Monday, February 18, 2019

American Christianity's Adultery with Secular Culture

American Christianity's Adultery With Secular Culture by Michael D. Lemay addresses the American Church's desire to be relevant to the society around her. I saw the title and some of the contents of this book online, and was pretty intrigued, looking forward to reading it. But, after going through it, I have mixed feelings.  Let me try to explain.

First, let me explain some of what this book is about:  In this book, Lemay goes through and points out many of the philosophical poisons the church voluntarily drinking and diluting the gospel with.  Thinking they're improving it, the modern church is actually making it deadly. The author lists several popular teachers and preachers of our day and points out specific heresies of their teachings.

The author attacks the notion that we need to make God and the gospel more palatable to the unbeliever, and laments that so many Christians are content to not spiritually grow.  He also attacks the heresy that repentance from sin is not a part of God's gift of salvation, and that we are free to do whatever we want in Christ.  "Jesus died to free us from sin, not from obedience."  I especially liked his pointing out that church meetings are primarily for believers, not focused on unbelievers.  I'll quote my favorite part here:  "The early church was a family, not a social club. Christians came to learn more about the Word of God.  They shared meals and possessions when necessary, and they challenged one another and together raised the corporate level of Christian spirituality.  They were committed Christians, not curious strangers.  They didn't send out fliers announcing cleverly disguised outreach events that are just ploys to attract new members.  If you weren't serious about the gospel, you stayed away.  The Word was not reduced to the lowest level of common understanding, allowing the spiritually weak to drag down those who wanted to pursue holiness and righteousness."   I thought that was pretty interesting.  We all are committed to helping each other grow and understand the message, it's not the preacher's job to teach the elementary truths of the Gospel every single Sunday, he is focused on discipling his congregation and having many of them at the level of eating spiritual 'meat' and his congregation will help him teach the elementary truths to new believers.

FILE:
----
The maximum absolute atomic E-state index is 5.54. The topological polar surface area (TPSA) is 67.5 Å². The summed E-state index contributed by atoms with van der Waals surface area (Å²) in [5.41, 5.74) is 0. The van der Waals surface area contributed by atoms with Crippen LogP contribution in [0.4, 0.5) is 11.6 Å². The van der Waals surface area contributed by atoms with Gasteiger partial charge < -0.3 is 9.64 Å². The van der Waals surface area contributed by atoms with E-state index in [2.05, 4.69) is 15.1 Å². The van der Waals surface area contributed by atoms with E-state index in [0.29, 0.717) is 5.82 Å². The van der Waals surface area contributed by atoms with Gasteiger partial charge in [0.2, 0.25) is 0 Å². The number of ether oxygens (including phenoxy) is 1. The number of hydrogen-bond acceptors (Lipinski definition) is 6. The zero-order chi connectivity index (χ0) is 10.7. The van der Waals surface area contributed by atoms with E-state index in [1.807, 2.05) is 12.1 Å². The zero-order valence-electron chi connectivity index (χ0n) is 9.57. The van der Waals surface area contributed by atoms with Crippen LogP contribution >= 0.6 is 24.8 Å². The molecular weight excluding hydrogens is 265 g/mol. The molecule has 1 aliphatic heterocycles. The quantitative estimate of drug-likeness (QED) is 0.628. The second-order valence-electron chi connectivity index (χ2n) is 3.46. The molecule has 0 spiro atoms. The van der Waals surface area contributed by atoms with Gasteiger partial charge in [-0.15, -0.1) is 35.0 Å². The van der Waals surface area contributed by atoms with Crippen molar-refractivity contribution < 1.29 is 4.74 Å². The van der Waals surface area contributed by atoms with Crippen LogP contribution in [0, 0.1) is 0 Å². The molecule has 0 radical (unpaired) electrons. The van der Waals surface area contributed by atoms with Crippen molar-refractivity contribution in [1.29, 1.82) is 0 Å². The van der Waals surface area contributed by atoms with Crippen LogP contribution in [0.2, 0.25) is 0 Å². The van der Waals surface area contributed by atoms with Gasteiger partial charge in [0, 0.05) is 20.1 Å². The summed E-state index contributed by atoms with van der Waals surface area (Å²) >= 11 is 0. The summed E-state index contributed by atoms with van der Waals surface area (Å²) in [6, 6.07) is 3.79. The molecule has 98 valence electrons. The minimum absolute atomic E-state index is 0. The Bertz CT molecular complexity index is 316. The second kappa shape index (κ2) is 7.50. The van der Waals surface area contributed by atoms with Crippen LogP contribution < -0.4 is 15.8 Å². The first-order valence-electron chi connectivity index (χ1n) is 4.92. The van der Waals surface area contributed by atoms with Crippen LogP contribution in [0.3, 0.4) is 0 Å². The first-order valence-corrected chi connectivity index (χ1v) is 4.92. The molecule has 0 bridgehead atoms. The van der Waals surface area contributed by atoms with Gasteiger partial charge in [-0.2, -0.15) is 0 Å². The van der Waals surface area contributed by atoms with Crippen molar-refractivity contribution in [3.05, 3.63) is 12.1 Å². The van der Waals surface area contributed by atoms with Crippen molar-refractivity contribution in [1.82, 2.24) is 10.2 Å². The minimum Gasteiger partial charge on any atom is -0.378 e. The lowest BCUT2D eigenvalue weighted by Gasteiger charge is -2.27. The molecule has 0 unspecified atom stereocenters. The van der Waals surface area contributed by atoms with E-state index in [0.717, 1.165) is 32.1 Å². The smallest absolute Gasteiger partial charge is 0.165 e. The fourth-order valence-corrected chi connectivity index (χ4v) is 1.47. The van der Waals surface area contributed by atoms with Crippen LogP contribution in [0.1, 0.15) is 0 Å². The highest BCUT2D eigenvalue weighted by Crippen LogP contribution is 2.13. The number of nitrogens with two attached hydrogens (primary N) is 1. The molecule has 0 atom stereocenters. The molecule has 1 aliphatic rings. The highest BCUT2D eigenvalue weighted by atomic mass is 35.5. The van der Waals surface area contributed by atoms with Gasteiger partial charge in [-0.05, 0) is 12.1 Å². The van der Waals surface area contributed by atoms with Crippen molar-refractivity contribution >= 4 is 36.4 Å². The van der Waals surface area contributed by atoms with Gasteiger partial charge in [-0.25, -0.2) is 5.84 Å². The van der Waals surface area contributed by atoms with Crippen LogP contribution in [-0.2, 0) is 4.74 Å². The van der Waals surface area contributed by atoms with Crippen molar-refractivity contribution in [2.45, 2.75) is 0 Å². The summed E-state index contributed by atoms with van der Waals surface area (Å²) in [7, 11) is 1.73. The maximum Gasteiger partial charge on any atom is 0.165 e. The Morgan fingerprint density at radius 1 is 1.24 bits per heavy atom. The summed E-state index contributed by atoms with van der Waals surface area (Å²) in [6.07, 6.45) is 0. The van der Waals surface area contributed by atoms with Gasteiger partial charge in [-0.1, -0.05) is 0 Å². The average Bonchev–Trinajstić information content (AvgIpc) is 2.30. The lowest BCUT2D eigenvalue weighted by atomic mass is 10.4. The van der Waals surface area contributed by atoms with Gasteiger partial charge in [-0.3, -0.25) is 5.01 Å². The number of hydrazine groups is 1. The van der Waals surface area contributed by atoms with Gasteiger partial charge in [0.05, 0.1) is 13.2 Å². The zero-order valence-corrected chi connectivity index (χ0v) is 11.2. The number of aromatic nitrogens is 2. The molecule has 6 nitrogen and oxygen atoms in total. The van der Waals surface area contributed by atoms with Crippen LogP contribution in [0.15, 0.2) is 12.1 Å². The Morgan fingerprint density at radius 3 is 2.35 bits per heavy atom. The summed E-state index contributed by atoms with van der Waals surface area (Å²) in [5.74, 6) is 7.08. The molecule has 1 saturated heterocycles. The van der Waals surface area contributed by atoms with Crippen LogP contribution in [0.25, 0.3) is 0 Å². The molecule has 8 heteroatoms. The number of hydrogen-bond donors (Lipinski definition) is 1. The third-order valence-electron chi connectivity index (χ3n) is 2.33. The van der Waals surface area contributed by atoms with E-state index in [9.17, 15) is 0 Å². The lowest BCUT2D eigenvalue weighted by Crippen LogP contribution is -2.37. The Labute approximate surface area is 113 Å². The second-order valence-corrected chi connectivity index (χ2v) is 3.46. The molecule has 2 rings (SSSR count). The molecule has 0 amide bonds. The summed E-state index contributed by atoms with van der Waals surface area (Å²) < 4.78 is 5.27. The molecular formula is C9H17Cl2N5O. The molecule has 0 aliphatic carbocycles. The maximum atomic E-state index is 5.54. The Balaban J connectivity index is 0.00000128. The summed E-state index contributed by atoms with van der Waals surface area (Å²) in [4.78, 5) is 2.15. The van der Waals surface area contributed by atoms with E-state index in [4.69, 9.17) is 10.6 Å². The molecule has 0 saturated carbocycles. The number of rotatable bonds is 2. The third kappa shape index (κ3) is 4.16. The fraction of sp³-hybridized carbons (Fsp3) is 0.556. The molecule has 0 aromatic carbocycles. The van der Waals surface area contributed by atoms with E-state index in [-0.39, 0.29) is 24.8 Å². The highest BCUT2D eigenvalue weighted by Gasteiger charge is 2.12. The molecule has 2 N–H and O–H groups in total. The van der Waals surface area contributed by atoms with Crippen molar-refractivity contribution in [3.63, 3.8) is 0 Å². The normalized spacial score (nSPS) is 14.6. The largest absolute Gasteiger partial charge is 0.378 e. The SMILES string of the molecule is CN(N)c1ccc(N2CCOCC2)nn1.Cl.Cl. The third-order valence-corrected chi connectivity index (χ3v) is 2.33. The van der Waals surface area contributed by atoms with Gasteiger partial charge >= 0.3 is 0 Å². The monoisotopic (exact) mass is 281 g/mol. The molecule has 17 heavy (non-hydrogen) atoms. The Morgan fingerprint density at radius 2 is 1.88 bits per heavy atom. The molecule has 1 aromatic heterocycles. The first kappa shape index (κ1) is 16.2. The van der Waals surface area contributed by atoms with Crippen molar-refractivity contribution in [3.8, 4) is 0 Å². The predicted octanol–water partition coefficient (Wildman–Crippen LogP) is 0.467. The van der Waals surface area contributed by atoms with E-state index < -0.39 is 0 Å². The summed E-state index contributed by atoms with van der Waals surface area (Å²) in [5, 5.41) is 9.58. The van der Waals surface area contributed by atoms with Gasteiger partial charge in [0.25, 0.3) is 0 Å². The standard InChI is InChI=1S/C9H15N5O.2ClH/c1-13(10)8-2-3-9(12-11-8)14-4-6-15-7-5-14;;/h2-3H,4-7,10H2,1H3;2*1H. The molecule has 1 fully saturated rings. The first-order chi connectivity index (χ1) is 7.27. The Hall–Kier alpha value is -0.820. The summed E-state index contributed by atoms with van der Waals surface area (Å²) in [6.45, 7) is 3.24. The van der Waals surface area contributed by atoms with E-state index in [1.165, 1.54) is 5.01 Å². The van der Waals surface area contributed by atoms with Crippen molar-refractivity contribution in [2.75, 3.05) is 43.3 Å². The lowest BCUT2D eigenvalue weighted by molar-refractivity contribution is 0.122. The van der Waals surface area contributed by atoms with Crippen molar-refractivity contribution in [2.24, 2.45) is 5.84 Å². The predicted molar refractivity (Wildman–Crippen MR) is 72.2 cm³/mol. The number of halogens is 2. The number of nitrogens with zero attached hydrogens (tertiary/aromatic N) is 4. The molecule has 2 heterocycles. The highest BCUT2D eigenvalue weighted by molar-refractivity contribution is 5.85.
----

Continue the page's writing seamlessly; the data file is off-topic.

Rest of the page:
Now, as I said, I really liked some parts of the book, but there were others that really bothered me.
For instance, at least at the beginning of the book, the author is very much focused on the American church's relation to the country as a whole.   He apparently thinks that, in their separating from England and setting up a new republic, the founding fathers were inspired by the Holy Spirit.  That kind of shocked me.

   He says things like, "a free republic and a strong church need each other.  Secularists and extreme left-wing  progressives realize this, and their attacks to implement 'hope and change' are a coordinated assault on both the American republic and Christianity in America."